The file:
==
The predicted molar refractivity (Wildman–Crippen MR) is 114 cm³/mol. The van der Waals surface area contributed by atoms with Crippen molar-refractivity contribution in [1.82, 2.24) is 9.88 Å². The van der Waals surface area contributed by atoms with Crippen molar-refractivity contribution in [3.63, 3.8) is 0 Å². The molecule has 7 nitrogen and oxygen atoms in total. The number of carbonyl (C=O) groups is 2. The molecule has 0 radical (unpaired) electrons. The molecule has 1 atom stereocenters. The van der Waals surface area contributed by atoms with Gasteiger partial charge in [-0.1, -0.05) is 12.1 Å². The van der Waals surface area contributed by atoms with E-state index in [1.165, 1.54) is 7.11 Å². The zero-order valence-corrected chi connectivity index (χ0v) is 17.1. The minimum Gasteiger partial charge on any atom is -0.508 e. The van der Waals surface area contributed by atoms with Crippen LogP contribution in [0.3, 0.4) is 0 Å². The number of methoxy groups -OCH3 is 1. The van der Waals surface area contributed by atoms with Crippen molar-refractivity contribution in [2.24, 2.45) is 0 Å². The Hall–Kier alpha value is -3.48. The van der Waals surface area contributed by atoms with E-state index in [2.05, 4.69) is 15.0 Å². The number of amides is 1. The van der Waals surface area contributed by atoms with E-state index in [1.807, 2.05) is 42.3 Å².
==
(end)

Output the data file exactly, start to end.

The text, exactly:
The predicted molar refractivity (Wildman–Crippen MR) is 114 cm³/mol. The van der Waals surface area contributed by atoms with Crippen molar-refractivity contribution in [1.82, 2.24) is 9.88 Å². The van der Waals surface area contributed by atoms with Crippen molar-refractivity contribution in [3.63, 3.8) is 0 Å². The molecule has 7 nitrogen and oxygen atoms in total. The number of carbonyl (C=O) groups is 2. The molecule has 0 radical (unpaired) electrons. The molecule has 1 atom stereocenters. The van der Waals surface area contributed by atoms with Gasteiger partial charge in [-0.1, -0.05) is 12.1 Å². The van der Waals surface area contributed by atoms with E-state index in [1.165, 1.54) is 7.11 Å². The zero-order valence-corrected chi connectivity index (χ0v) is 17.1. The minimum Gasteiger partial charge on any atom is -0.508 e. The van der Waals surface area contributed by atoms with Crippen LogP contribution in [0.3, 0.4) is 0 Å². The number of methoxy groups -OCH3 is 1. The van der Waals surface area contributed by atoms with Crippen molar-refractivity contribution in [2.24, 2.45) is 0 Å². The Hall–Kier alpha value is -3.48. The van der Waals surface area contributed by atoms with E-state index in [2.05, 4.69) is 15.0 Å². The number of amides is 1. The van der Waals surface area contributed by atoms with E-state index in [1.807, 2.05) is 42.3 Å².